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Advocates Call for Clean Energy, Green Jobs

Organizers plan to expand the Green Jobs Campaign to five counties. (Kaytee Ray-Riek/EQUAT)
Organizers plan to expand the Green Jobs Campaign to five counties. (Kaytee Ray-Riek/EQUAT)
May 12, 2016

PHILADELPHIA - Religious leaders, youths and seniors rallied outside PECO headquarters in Philadelphia on Tuesday, singing gospel and labor songs. They called on the utility to create green jobs in low-income neighborhoods by committing to getting 20 percent of its electricity from rooftop solar by 2025.

Greg Holt, communications assistant with the Earth Quaker Action Team, said if the utility committed to getting twenty percent of its electricity from rooftop solar panels by 2025, it would do more than provide clean energy in neighborhoods such as North Philadelphia where unemployment is high.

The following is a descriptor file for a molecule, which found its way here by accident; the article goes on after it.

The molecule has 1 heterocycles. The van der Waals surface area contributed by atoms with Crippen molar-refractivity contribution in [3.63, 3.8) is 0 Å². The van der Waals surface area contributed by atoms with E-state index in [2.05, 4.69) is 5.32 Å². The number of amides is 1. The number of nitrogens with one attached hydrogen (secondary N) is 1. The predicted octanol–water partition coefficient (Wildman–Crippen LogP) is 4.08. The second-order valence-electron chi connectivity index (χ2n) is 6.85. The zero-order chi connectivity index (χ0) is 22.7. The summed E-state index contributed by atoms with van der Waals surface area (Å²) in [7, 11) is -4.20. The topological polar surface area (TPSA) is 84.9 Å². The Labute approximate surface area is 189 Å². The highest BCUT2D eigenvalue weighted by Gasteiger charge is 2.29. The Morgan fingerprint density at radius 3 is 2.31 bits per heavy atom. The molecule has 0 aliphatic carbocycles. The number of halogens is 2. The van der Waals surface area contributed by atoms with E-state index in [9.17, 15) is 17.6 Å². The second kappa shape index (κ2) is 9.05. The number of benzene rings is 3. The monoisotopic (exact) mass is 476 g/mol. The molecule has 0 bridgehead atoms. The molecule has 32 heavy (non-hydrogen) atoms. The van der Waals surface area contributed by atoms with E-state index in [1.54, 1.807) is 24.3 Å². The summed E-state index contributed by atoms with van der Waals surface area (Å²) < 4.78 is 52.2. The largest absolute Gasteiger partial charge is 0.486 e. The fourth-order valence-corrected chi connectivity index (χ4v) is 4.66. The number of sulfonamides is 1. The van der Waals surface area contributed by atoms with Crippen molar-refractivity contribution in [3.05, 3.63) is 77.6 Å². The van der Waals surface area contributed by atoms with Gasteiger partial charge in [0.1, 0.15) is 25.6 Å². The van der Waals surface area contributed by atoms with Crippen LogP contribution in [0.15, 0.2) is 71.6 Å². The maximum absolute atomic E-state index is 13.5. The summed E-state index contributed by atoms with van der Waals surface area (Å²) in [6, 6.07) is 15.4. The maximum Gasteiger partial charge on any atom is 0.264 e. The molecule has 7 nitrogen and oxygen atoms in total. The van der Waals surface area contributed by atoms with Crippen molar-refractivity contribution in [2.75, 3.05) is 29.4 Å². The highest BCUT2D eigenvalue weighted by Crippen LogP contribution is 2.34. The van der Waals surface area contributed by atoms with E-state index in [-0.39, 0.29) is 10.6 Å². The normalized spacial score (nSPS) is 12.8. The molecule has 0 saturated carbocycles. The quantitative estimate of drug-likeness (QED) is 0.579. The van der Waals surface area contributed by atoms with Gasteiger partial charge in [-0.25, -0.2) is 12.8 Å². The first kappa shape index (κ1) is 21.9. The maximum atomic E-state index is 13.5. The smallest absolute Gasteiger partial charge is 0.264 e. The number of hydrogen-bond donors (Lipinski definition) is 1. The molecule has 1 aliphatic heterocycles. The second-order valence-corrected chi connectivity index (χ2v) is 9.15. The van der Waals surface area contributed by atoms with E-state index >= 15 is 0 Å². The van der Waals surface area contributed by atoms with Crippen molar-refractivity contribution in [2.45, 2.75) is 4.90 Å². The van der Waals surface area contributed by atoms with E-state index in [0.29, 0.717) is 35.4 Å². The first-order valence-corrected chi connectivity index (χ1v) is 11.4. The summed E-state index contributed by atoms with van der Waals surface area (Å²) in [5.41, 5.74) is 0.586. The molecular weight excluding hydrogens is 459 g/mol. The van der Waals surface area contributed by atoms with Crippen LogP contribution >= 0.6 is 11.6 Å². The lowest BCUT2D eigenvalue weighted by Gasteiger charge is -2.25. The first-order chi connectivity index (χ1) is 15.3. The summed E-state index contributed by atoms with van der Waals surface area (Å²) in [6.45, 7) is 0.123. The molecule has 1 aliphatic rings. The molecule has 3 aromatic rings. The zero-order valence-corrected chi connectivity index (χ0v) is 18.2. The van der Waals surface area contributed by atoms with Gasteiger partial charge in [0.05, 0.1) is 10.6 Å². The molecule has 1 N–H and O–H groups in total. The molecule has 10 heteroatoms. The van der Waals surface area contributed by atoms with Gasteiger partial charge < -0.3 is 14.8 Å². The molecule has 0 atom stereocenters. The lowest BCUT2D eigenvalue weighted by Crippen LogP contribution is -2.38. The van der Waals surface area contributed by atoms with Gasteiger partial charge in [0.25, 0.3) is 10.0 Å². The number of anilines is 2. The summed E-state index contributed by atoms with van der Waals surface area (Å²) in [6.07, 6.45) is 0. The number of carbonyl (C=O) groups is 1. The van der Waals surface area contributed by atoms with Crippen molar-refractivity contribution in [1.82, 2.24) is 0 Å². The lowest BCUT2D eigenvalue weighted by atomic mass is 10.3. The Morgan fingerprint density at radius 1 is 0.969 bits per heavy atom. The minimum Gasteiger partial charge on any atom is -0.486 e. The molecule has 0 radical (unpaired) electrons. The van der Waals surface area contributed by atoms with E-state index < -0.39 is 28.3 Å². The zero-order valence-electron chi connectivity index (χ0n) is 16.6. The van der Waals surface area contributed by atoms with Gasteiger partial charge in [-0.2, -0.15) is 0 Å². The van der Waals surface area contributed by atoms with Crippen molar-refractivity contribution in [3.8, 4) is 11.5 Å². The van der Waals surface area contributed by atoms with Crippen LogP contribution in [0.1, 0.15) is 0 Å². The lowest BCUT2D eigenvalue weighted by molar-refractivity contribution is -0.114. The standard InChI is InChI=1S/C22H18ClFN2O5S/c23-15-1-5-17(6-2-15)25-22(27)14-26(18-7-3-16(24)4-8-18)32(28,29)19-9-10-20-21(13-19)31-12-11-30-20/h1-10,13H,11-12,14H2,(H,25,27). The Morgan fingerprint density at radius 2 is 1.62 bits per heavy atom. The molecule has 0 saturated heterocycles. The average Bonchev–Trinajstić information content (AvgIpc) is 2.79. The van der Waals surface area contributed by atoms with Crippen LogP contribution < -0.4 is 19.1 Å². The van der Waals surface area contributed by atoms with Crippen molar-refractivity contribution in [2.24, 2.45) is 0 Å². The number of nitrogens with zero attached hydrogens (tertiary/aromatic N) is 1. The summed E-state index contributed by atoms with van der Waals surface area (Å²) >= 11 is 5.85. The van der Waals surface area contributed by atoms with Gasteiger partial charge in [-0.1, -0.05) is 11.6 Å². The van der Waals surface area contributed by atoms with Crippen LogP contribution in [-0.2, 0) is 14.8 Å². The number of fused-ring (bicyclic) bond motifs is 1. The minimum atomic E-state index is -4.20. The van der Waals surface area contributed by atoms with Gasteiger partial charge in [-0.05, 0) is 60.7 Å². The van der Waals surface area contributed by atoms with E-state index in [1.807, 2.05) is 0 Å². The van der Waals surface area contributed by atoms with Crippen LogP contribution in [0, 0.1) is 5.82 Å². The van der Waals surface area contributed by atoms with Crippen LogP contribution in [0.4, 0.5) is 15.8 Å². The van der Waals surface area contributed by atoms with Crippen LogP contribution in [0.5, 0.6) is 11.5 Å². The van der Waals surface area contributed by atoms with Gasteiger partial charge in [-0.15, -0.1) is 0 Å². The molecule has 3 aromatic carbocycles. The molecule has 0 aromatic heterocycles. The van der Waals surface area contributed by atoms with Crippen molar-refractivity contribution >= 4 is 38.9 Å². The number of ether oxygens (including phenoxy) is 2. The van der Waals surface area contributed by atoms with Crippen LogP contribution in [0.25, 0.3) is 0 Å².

"It could generate up to 10,000 jobs or more, and that's just in construction and installation," he said. "That doesn't count special services, maintenance and operations."

The Power Local Green Jobs Campaign was begun last year and PECO recently announced plans for a stakeholder collaborative to advance local solar.

According to Holt, Pennsylvania is lagging behind other states in its moves toward renewable energy.

"There's much more ambitious targets in Maryland, New Jersey and New York," he added. "New York is trying to reach 50 percent renewable by 2030, so Pennsylvania really needs to step up, and we need PECO to step up in our region."

Tuesday's action was part of BreakFree, a global campaign of mass actions targeting fossil-fuel projects and promoting renewable energy sources.

Holt believes investing in local solar would be a win-win for both the utility and the community.

"Solar is a very reliable, very stable investment," he said. "It has no fluctuations like other energy markets, and also provides the most jobs and provides stable, cheap energy."

Advocates plan to expand their green-jobs campaign across the five counties of PECO's service area in southeastern Pennsylvania.

Andrea Sears, Public News Service - PA